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IRS Should Improve Efficiency To Counteract Reduced Funding

by Mike Godfrey,, Washington

25 April 2014

The United States Government Accountability Office (GAO) has released a report that points out that, while the Internal Revenue Service (IRS) has suffered around US900m in budget cuts over the past four years, there are further opportunities for it to achieve greater efficiency.

Firstly, the GAO notes that the financing of the federal government depends largely on the IRS's ability to administer the tax laws (with the IRS collecting 93 percent of all government revenue), and each tax filing season (which ended this year on April 15) is an enormous undertaking during which the IRS processes most tax returns and provides services to millions of taxpayers, including telephone, correspondence and website assistance.

Because of the size of the IRS's budget and the importance of its programs, including those key taxpayer services, GAO was asked by leading Congressional Republicans to assess the 2014 tax filing season and to review the agency's fiscal year 2015 budget request.

It had previously been confirmed by the IRS Commissioner John Koskinen that taxpayers would have to exercise patience in 2014 when trying to contact the agency, as it, for example, would not have been able to answer 30 percent of calls made to it.

Within the Federal Government's budget for the 2014 fiscal year, the IRS was allocated only USD11.3bn – more than USD500m below its 2013 budget; much less than the almost USD13bn originally requested by the Administration; and significantly below the budget Koskinen had previously said the agency would need to tackle tax collection, identity and return fraud, and the additional tax provisions within the Affordable Care Act.

While it has been noted that, on average, the IRS spent 41 cents to collect USD100 in tax revenue during the 2013 fiscal year, matching the low-cost results in 2008 and 2001, IRS funding and staffing have been cut by 8 percent since 2010, despite a steady increase in the agency's workload. Overall, from budget cuts and sequestration, IRS funding cuts have led to a decline of more than 8,000 full-time employees over the past three years.

In her last report to Congress, the National Taxpayer Advocate Nina Olson commented "on the serious toll underfunding and insufficient IRS staffing is taking on America's taxpayers." Olson made clear that she primarily attributed deficiencies in taxpayer service to a lack of IRS resources.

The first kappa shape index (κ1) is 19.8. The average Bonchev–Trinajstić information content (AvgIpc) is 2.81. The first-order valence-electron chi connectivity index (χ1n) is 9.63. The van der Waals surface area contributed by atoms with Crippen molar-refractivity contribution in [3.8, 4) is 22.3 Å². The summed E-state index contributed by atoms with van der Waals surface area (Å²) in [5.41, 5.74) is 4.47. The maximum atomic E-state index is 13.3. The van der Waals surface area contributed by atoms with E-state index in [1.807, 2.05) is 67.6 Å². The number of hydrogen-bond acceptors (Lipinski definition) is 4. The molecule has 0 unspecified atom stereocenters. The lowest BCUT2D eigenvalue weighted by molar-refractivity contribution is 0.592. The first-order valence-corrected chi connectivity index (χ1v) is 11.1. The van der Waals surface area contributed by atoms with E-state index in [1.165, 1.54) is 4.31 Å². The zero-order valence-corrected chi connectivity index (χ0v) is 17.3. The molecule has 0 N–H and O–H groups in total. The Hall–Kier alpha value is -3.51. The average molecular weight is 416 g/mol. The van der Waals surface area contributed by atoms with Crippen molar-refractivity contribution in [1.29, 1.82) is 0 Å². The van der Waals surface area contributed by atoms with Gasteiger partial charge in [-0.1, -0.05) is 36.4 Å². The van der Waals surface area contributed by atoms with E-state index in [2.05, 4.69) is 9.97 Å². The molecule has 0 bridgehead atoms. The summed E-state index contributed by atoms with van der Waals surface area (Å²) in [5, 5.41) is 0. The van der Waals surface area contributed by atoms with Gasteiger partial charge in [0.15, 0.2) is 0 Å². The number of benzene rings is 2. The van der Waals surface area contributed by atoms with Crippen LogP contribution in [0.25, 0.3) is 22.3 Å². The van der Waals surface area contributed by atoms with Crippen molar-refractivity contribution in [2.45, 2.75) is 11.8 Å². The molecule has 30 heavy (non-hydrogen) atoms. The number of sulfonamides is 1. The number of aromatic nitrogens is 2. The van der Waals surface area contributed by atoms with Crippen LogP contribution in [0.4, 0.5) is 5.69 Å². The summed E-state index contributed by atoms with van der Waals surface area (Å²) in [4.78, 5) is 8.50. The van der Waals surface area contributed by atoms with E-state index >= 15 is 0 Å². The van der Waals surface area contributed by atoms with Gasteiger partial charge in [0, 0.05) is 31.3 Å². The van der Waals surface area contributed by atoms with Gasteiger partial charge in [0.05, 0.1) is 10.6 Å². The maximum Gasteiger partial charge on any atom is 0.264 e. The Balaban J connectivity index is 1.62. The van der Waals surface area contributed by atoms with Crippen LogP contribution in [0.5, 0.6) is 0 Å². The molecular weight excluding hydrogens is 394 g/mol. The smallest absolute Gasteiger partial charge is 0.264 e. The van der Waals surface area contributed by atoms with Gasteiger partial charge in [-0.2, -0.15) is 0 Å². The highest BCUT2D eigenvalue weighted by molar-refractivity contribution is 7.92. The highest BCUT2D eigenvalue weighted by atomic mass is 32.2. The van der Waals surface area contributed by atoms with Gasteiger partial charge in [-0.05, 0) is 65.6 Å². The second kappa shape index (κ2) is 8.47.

The GAO itself notes in its report that the decline in IRS appropriations has caused significant staffing declines and "uneven" performance at the agency, with performance in enforcement and taxpayer service having to decrease or fluctuate over different tax seasons.

It finds that the IRS has absorbed approximately USD900m in budget cuts since the 2010 fiscal year through savings and efficiencies and by reducing, delaying, or eliminating services. For example, the agency has delayed two information technology projects (Information Reporting and Document Matching and Return Review Program) and substantially reduced employee training.

However, the GAO also reports that additional funding, with President Barack Obama requesting a large budget increase for IRS to USD12.5bn in fiscal year 2015, "is not the only solution" to helping an improvement in IRS's operations.

It cites opportunities that could help IRS to more strategically manage its operations and may help it achieve efficiencies over time, such as developing a long-term plan to improve web services. In fact, this month, the IRS has reported that such a strategy for its web services will not be completed until February 2015.

In addition, for example, the GAO recommends that the IRS should outline a strategy that defines appropriate levels of telephone and correspondence service and wait times, and lists specific steps to manage services based on an assessment of time frames, demand, capabilities and resources, while it should also review disparities in the ratios of direct revenue yield to costs across different enforcement programs, and then determine whether it provides a basis for adjusting IRS's allocation of enforcement resources each year.

TAGS: individuals | compliance | tax | tax compliance | training | law | employees | budget | Internal Revenue Service (IRS) | enforcement | tax authority | United States | services | Tax

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